What Causes Bladder Leakage in Men and How to Overcome it

Male bladder leakage – or UI — has many different causes. Your treatment options will depend on which type of UI you have.

Bladder leakage – otherwise known as Urinary Incontinence, or UI – is a relatively common condition in men, especially those of advanced age; according to the National Institute of Diabetes and Digestive and Kidney Diseases, between 11 and 34 percent of older men suffer from it.

However, UI in men isn’t limited to the elderly. Many non-age-related factors may contribute to it, including prostate problems, nerve damage, excessive consumption of alcohol and/or caffeine, and obesity.

Causes of male UI
The male urinary tract is a complex system in which urine is processed in the kidneys, drains from it via two narrow tubes called ureters, and accumulates in the bladder, from which – at the time of urination — it is later evacuated through a channel called the urethra.

As the bladder fills with urine, nerves in the walls of the bladder send signals to the brain that manifest themselves as feelings of growing discomfort and a definite – but not necessarily urgent — need to urinate. Once a suitable opportunity for urinating has been found, the brain sends signals which activate multiple sets of muscles in the urethra, bladder neck, and in the pelvic floor to begin the urination process. Ordinarily, the whole system works amazingly well, with minimal or no bladder leakage at all.

Unfortunately, the normal functioning of the urinary tract can become disrupted when, for example, the nervous system fails to relay the correct signals back and forth, when the various sets of muscles involved in urination do not contract or relax as they should, or when other issues – such as pressure on the bladder caused by obesity, or pinching of the urethra because of an enlarged prostate – come into play.

Lifestyle factors may influence a man’s susceptibility to UI. For example, excess consumption of alcohol, caffeine, or tobacco can compound UI issues, and so excess body weight, a condition which can place added pressure both on the bladder and on the pelvic floor muscles, whose proper operation is required for normal urination to occur.

What can a man do?
If you are a man for whom bladder leakage has or is becoming an issue, your first step should be to consult your physician about your problem. While it’s possible that your UI is caused by a simple, easily correctable problem, some causes of male UI may themselves be symptoms of serious underlying diseases, including Multiple Sclerosis, Parkinson’s, Alzheimer’s, a pre-cancerous prostate, or stroke. Obviously, it’s very important to either rule these causes out or – if detected – work with your physician to develop a treatment plan.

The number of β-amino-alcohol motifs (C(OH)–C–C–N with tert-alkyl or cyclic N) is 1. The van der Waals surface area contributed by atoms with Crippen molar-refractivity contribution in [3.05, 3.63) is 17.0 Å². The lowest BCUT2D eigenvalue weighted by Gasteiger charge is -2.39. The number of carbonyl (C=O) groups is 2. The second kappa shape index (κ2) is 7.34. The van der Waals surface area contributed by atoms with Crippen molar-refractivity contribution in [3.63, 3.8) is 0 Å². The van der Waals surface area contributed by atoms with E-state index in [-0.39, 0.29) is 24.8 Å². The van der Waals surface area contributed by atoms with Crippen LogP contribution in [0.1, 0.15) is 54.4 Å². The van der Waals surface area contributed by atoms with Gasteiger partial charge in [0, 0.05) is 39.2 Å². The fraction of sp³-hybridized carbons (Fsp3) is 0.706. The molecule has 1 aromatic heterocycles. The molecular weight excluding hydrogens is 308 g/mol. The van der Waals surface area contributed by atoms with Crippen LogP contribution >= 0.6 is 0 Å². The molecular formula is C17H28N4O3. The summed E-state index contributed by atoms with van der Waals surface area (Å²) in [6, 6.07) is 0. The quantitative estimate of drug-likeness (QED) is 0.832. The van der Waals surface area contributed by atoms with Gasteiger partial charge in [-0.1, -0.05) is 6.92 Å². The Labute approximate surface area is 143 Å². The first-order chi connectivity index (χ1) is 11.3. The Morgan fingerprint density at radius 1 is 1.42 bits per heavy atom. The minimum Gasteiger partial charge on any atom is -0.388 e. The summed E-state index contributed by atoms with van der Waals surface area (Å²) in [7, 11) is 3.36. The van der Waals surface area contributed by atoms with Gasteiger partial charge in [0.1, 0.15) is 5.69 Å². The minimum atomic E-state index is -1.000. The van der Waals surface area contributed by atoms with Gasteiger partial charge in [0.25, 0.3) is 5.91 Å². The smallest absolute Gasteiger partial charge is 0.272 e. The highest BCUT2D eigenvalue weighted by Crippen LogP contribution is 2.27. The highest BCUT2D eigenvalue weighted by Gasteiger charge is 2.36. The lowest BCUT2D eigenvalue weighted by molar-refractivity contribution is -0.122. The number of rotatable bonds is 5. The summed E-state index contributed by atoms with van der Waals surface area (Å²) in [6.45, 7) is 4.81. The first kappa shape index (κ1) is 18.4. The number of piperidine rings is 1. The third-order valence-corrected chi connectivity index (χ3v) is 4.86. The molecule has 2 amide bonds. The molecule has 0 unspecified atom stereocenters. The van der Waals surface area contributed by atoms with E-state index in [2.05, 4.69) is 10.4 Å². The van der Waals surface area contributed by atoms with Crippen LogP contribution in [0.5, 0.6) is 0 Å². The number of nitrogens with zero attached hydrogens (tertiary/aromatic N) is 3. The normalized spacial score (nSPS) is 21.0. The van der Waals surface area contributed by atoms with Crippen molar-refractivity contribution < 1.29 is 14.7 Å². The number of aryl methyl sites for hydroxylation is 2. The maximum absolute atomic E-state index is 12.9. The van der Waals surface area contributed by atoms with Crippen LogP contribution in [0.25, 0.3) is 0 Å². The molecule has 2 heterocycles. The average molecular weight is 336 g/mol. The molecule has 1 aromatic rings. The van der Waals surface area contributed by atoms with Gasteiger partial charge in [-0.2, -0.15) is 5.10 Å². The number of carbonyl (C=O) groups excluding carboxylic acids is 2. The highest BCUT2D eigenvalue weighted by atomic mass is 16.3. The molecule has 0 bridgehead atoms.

Provided that you and your doctor have ruled out the serious diseases referenced above, there are steps you can take to make your situation better. Your specific treatment plan will depend on which particular type of UI you’re experiencing.

Five main types of UI in men have been identified, according to the National Institute of Diabetes and Digestive and Kidney Diseases:

  • Urge incontinence: involuntary urination immediately following a strong urge to urinate.
  • Stress incontinence: involuntary urination caused by pressure on the bladder, often precipitated by coughing, sneezing, laughing, or lifting. This type of incontinence is often seen in men recovering from prostate surgery.
  • Functional incontinence: one simply can’t get to the bathroom in time, perhaps due to mobility issues.
  • Overflow incontinence: often caused by weakened bladder muscles or a blocked urethra.
  • Transient incontinence: often due to unwanted side effects of certain medications

Once you and your doctor have identified the particular kind of UI you’re experiencing, you can move ahead with treatment options, of which there are many. For example, to treat urge and stress incontinence, behavioral/lifestyle changes and Kegel exercises (also known as Pelvic Floor Muscle Training) may be recommended. For transient incontinence issues, medication doses may need to be evaluated and, perhaps, adjusted downward. Surgical options, biofeedback and/or medication may also be recommended if milder treatment methods fail to achieve results.

Regardless of what particular type of UI you suffer from, or what your treatment options are, there are many good products on the market, including washable briefs, protective pads with odor control, and disposable pads and liners that can help you deal with the immediate issue of bladder leakage.

If you’re a man – and you suffer from UI – don’t keep silent about it. Far too many men (and women, too) are so embarrassed by UI that they refuse to discuss the issue – even with their own physician. Instead, talk candidly with your doctor about what you’re going through, work with him/her to identify the specific kind of UI that’s affecting you, and then take action!